OR WAIT null SECS
In her debut Blog, Joy Gibb, ABOC, encourages physicians to daydream with their team to create their ideal practice.
Editor’s Note: Welcome to “Eye Catching: Let's Chat,” a blog series featuring contributions from members of the ophthalmic community. These blogs will be an opportunity for ophthalmic bloggers to engage with readers with about a topic that is top of mind, whether it is practice management, experiences with patients, the industry, medicine in general, or healthcare reform. The series continues with this blog by Joy Gibb, ABOC, president of Eyes of Joy Mobile Optical Service, Woods Cross, UT. The views expressed in these blogs are those of their respective contributors and do not represent the views of Ophthalmology Times or UBM Advanstar.
Spring is here-or at least it’s supposed to be!
I find this to be my favorite time of year. When I see the bright yellow crocuses pop their heads through the soil, it reminds me that things are about to change. There’s hope that the snow and cold will give way to a beautiful landscape of green grass, blue skies, and a multitude of flowers that will blossom in gorgeous colors.
With all those changes around me, it also reinvigorates me that I can change the landscape of my own life-it feels like anything is possible!
With the hope that spring brings, it may be the perfect time to look at your practice and take a moment to dream! What would your ideal practice look like? What would the dynamic be among your team members? What would a typical patient encounter look like, from the initial phone call, to when the patient leaves leave with his or her glasses, contacts, or postoperative vision?
The world’s greatest athletes practice visualization-they see themselves winning. All their training is done with the end result in mind. They create diet regimens and workout plans that move them toward their goals, one game or tournament at a time.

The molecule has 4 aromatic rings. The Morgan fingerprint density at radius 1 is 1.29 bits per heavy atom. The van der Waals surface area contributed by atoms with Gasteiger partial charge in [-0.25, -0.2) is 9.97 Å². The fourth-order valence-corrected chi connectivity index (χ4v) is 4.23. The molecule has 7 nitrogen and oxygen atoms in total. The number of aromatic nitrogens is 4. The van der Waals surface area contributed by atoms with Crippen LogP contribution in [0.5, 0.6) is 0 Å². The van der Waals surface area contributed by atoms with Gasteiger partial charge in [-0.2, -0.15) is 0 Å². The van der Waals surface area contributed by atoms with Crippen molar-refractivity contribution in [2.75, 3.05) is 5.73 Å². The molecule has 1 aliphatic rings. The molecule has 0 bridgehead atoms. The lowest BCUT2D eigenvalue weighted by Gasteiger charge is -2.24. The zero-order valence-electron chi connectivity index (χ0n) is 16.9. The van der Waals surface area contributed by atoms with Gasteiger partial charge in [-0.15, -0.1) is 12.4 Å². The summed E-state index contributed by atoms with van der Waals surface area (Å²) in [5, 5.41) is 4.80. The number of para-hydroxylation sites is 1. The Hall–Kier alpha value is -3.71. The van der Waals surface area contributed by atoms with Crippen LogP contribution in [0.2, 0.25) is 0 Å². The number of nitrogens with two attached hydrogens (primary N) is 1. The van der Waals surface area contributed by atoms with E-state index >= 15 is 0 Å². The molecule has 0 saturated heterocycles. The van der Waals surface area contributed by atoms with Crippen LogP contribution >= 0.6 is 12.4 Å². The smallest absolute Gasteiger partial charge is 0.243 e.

NEXT: Visualize with your team
As a practice owner, you can visualize yourself succeeding as well and implement a plan that will support your desired outcome. Even the best athletes surround themselves with a great team who all share that same dream and goal of winning. Dieticians, strength trainers, coaches, and sponsors are all a part of an individual athlete’s success. You have a team as well, and they want you to succeed!
Your receptionists, techs, billers, and opticians all have a very unique perspective about your practice and the experience the patient is having. They most likely see and hear things that you won’t that could be valuable in creating an exceptional patient experience. When you include your team in creating a dream practice, the energy you have as a group will propel you more quickly to the success you desire.
Consider holding a “dream retreat” for your team. Get away from the office for a day or two for idea sharing and strategic planning. Ask each person to visualize what his or her dream practice would look like. What tools would he or she like to have in order to make those dreams a reality? What could he or she contribute to help the entire practice succeed?
As your team members feel valued in their suggestions and concerns, they will be more invested in the success of the practice-instead of feeling as though they are being told what to do. Allow them to be a part of the design and implementation of what a dream practice looks like, and then implement action plans that include everyone on the team contributing to the workload and success.
NEXT: Wishing versus hoping for success
Possibility is exciting! What are the possibilities for your practice and your team? There is a difference between wishing for success and hoping for success. You can wish for things to be different, but wishing typically means you either don’t have much control, or you aren’t building a road map to make things different.
When you work with hope, you are generating and implementing new ways of doing things. They become the new normal. You’ve created a plan for how you are going to win!
So go ahead and dream about what your ideal practice would look like and get excited about the possibilities! Where do you want to be as a practice next year, in 5 years, and in 10 years? Once you have a good vision of what the end result could be, you can then start building the road map that will help you get there.
One of my favorite songs by Ryan Shupe sums it up pretty well. “And when you dream, dream big. As big as the ocean blue. ‘Cause when you dream it might come true. But when you dream, dream big.”